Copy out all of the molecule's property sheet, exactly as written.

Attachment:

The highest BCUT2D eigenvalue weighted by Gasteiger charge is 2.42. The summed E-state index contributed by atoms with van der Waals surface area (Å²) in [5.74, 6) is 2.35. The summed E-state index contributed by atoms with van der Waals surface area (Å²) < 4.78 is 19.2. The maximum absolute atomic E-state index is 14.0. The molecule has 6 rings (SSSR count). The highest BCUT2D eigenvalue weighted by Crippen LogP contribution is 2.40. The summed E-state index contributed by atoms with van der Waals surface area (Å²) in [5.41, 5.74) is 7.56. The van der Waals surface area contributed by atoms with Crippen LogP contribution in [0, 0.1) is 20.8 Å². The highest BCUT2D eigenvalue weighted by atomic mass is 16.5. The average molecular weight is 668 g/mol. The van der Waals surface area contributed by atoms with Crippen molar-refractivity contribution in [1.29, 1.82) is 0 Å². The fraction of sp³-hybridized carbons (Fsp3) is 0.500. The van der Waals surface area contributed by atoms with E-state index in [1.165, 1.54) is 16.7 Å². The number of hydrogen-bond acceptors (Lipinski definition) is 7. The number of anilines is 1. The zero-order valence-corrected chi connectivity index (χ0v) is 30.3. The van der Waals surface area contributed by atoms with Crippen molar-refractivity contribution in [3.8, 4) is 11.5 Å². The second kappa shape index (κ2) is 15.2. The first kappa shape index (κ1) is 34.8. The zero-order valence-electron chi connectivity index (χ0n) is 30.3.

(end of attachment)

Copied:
The highest BCUT2D eigenvalue weighted by Gasteiger charge is 2.42. The summed E-state index contributed by atoms with van der Waals surface area (Å²) in [5.74, 6) is 2.35. The summed E-state index contributed by atoms with van der Waals surface area (Å²) < 4.78 is 19.2. The maximum absolute atomic E-state index is 14.0. The molecule has 6 rings (SSSR count). The highest BCUT2D eigenvalue weighted by Crippen LogP contribution is 2.40. The summed E-state index contributed by atoms with van der Waals surface area (Å²) in [5.41, 5.74) is 7.56. The van der Waals surface area contributed by atoms with Crippen LogP contribution in [0, 0.1) is 20.8 Å². The highest BCUT2D eigenvalue weighted by atomic mass is 16.5. The average molecular weight is 668 g/mol. The van der Waals surface area contributed by atoms with Crippen molar-refractivity contribution in [1.29, 1.82) is 0 Å². The fraction of sp³-hybridized carbons (Fsp3) is 0.500. The van der Waals surface area contributed by atoms with E-state index in [1.165, 1.54) is 16.7 Å². The number of hydrogen-bond acceptors (Lipinski definition) is 7. The number of anilines is 1. The zero-order valence-corrected chi connectivity index (χ0v) is 30.3. The van der Waals surface area contributed by atoms with Crippen molar-refractivity contribution in [3.8, 4) is 11.5 Å². The second kappa shape index (κ2) is 15.2. The first kappa shape index (κ1) is 34.8. The zero-order valence-electron chi connectivity index (χ0n) is 30.3.